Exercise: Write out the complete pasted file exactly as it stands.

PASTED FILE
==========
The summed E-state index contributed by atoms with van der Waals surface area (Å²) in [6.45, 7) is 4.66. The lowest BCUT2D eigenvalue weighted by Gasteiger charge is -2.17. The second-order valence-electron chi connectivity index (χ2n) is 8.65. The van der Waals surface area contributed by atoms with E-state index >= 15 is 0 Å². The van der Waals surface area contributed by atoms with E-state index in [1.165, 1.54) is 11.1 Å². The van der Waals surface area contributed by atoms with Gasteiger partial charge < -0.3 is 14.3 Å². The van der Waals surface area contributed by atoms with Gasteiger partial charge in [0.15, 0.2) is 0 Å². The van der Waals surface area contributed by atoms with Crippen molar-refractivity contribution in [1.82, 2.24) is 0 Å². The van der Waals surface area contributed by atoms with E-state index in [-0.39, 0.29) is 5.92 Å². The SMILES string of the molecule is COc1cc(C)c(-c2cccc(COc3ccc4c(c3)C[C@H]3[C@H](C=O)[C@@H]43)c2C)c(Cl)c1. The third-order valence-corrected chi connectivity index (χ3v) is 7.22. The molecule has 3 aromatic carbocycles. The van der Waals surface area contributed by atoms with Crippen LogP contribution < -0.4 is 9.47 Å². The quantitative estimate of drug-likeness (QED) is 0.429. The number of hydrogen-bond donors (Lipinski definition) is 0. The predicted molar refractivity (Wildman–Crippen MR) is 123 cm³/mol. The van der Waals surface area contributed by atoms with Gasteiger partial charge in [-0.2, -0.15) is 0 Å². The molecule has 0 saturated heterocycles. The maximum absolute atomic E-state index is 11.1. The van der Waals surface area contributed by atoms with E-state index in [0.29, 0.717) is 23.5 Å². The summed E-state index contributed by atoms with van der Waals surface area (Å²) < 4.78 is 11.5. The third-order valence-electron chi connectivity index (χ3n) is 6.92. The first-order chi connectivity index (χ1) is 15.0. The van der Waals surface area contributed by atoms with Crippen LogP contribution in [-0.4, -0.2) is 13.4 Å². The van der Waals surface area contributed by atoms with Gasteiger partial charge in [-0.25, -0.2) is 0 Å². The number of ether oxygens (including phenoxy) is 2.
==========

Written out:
The summed E-state index contributed by atoms with van der Waals surface area (Å²) in [6.45, 7) is 4.66. The lowest BCUT2D eigenvalue weighted by Gasteiger charge is -2.17. The second-order valence-electron chi connectivity index (χ2n) is 8.65. The van der Waals surface area contributed by atoms with E-state index >= 15 is 0 Å². The van der Waals surface area contributed by atoms with E-state index in [1.165, 1.54) is 11.1 Å². The van der Waals surface area contributed by atoms with Gasteiger partial charge < -0.3 is 14.3 Å². The van der Waals surface area contributed by atoms with Gasteiger partial charge in [0.15, 0.2) is 0 Å². The van der Waals surface area contributed by atoms with Crippen molar-refractivity contribution in [1.82, 2.24) is 0 Å². The van der Waals surface area contributed by atoms with E-state index in [-0.39, 0.29) is 5.92 Å². The SMILES string of the molecule is COc1cc(C)c(-c2cccc(COc3ccc4c(c3)C[C@H]3[C@H](C=O)[C@@H]43)c2C)c(Cl)c1. The third-order valence-corrected chi connectivity index (χ3v) is 7.22. The molecule has 3 aromatic carbocycles. The van der Waals surface area contributed by atoms with Crippen LogP contribution < -0.4 is 9.47 Å². The quantitative estimate of drug-likeness (QED) is 0.429. The number of hydrogen-bond donors (Lipinski definition) is 0. The predicted molar refractivity (Wildman–Crippen MR) is 123 cm³/mol. The van der Waals surface area contributed by atoms with Gasteiger partial charge in [-0.2, -0.15) is 0 Å². The molecule has 0 saturated heterocycles. The maximum absolute atomic E-state index is 11.1. The van der Waals surface area contributed by atoms with E-state index in [0.29, 0.717) is 23.5 Å². The summed E-state index contributed by atoms with van der Waals surface area (Å²) < 4.78 is 11.5. The third-order valence-electron chi connectivity index (χ3n) is 6.92. The first-order chi connectivity index (χ1) is 15.0. The van der Waals surface area contributed by atoms with Crippen LogP contribution in [-0.4, -0.2) is 13.4 Å². The van der Waals surface area contributed by atoms with Gasteiger partial charge in [-0.25, -0.2) is 0 Å². The number of ether oxygens (including phenoxy) is 2.